Friday, July 17, 2015
Take Me To The Pilots '15: CBS' 'Limitless'
[You know the drill, and I will continue to mention it in each and every one of these posts that I do: This is *not* a review. Pilots change. Sometimes a lot. Often for the better. Sometimes for the worse. But they change. Actual reviews may be coming in September and perhaps October (and maybe midseason in some cases). This is, however, a brief gut reaction to not-for-air pilots. I know some people will be all "These are reviews." If you've read me, you've read my reviews and you know this isn't what they look like.]
Show: "Limitless" (CBS)
The Pitch: "Bradley Cooper is prepared to make periodic appearance, schedule-willing." "'Kitchen Confidential' star Bradley Cooper?" "Is there any other Bradley Cooper?" "Sold."
Quick Response: As a feature film, "Limitless" as kinda "Man-Lucy," a stylish and astoundingly stupid movie that suffered every second you stopped to ponder the plot, but moved fast enough that you rarely questioned its "Flowers For Algernon For The Digital/Pharmaceutical Age" conceit. And as a TV show, directed by Marc Webb, it functions exactly the same way. It's flashy, dumb fun for maybe 33 minutes, as Jake McDorman's Brian Finch pops a pill and goes from music-playing slacker to Chuck Bartowski in a matter of minutes, all through the power of neural enhancement that you really don't want to quibble with excessively. McDorman's voiceover adds casual humor and also will force at least five viewers to think of "Limitless" as a sequel to "Manhattan Love Story," while Webb plays around with different aesthetic representations of Finch's newfound powers, flashy devices ranging from contrasting color palettes, Jake McDorman duplication and manipulations of time and space. It's a pleasant distraction from the reality that after popping good ol' NZT, rather than becoming something new or different, the main character just becomes, as I said, Chuck or The Guy from "Intelligence" or, more frequently, the latest permutation in TV's insatiable appetite for Sherlock-esque sleuths whose ability to know literally everything is often much more creepy than endearing and is almost always a cop-out for writers. "Limitless" is, perhaps, even less believable than "Chuck" or "Intelligence" because of its insistence on justifying the mechanics of its premise. But you won't care until a time that is rather unfortunate. "Limitless" grinds to a halt at the exact moment that Bradley Cooper's Eddie Morra pops up to exposit on how "Limitless" will function as a weekly series, to introduce unnecessary secret-keeping and to stanch all narrative flow through an extended and lazily cut conversation that nobody was going to trim around, because when you have multi-Oscar nominee Bradley Cooper, you make sure every second of his footage appears on-screen. From there, "Limitless" becomes committed in setting the table for subsequent episodes and it's basically exactly like "Chuck" and "Intelligence" and every other "Gifted person and handler" series and you realize how little effort was put into expanding this world. And then there are backstory details introduced about Jennifer Carpenter's FBI agent -- so far a waste of Jennifer Carpenter's swearing dexterity -- that are, again, the sloppiest thing anybody could have conceived of to push all of this forward. And in a 10-minute period, I went from being ready to watch "Limitless" on a casual weekly basis -- It's just another variant on "Castle," "Forever," "Elementary" and any other show that might accompany folding laundry -- to putting "Limitless" on one-episode probation.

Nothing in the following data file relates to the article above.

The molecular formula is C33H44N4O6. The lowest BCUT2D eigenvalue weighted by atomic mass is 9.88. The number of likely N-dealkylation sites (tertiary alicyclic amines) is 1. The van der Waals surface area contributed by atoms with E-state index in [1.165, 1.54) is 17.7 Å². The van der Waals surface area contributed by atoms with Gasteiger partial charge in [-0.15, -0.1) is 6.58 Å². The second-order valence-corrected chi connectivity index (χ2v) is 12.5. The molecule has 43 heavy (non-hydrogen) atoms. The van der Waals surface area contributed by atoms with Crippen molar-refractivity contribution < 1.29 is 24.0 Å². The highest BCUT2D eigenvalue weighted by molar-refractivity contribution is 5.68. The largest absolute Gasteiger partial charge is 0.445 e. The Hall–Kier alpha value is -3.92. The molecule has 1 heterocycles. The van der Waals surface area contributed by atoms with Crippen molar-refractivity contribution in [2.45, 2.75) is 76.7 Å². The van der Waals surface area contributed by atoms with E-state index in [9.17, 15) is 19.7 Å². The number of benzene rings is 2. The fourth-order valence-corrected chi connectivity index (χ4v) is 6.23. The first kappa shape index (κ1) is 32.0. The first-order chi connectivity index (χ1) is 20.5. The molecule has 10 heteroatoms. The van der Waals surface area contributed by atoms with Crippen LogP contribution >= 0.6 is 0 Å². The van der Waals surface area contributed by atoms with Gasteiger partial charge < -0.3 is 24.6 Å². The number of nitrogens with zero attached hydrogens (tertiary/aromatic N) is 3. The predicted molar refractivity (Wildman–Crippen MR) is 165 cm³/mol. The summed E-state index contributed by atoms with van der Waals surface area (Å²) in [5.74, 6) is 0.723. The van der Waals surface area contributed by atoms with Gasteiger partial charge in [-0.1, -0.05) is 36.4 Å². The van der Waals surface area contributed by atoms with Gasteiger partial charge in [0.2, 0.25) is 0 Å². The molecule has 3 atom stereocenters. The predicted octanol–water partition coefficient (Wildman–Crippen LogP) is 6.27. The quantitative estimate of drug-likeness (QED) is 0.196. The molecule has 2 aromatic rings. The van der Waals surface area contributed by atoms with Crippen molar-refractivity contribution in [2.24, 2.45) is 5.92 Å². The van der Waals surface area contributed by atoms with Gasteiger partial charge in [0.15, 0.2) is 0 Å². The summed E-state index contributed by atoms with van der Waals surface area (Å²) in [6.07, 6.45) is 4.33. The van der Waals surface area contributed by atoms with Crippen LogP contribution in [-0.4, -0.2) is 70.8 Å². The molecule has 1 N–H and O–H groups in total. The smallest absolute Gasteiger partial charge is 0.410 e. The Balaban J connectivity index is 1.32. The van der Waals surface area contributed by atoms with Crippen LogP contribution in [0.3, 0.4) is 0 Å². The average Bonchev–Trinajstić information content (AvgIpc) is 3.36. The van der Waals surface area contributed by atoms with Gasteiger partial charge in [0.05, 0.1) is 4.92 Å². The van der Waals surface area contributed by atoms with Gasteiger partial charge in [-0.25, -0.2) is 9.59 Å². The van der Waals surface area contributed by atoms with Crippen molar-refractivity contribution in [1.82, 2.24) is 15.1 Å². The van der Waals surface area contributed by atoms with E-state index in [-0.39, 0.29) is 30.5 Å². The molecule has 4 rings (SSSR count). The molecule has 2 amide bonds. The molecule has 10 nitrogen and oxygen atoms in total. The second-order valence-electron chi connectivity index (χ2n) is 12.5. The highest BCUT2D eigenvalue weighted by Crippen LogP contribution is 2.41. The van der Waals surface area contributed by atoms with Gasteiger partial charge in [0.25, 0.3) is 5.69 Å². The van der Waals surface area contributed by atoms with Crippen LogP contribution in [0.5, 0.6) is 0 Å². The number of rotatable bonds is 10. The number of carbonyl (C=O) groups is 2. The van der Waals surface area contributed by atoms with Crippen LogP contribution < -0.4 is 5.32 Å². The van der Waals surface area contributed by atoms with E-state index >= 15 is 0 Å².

Desire To Watch Again: Stupid shows about smart people are becoming part of CBS' brand and I really think the network would have paired "Limitless" with "Scorpion" except that a Monday 10 p.m. slot would have made the "Intelligence" comparisons -- Josh Holloway, Meaghan Ory and Marg Helgenberger can be traded straight-up for McDorman, Carpender and Mary Elizabeth Mastrantonio as character types -- entirely unavoidable. I'm curious about a second episode, but a lot will depend on how McDorman's character evolves -- the "Greek" veteran is prone to smugness as a default -- and how many of Webb's flourishes remain to keep the look fresh.
Take Me To The Pilots '15: ABC's 'Dr. Ken'
Take Me To The Pilots '15: NBC's 'Blindspot'
Take Me To The Pilots '15: FOX's 'Grandfathered'
Take Me To The Pilots '15: CBS' 'Angel From Hell'
Take Me To The Pilots '15: ABC's ' 'Quantico'
Take Me To The Pilots '15: NBC's ' 'The Player'
Take Me To The Pilots '15: FOX's ' 'The Grinder'
Take Me To The Pilots '15: CBS' 'Supergirl'
All of my 2014 Take Me To The Pilots Entries
All of my 2013 Take Me To The Pilots Entries
All of my 2012 Take Me To The Pilots Entries
All of my 2011 Take Me To The Pilots Entries
All of my 2010 Take Me To The Pilots Entries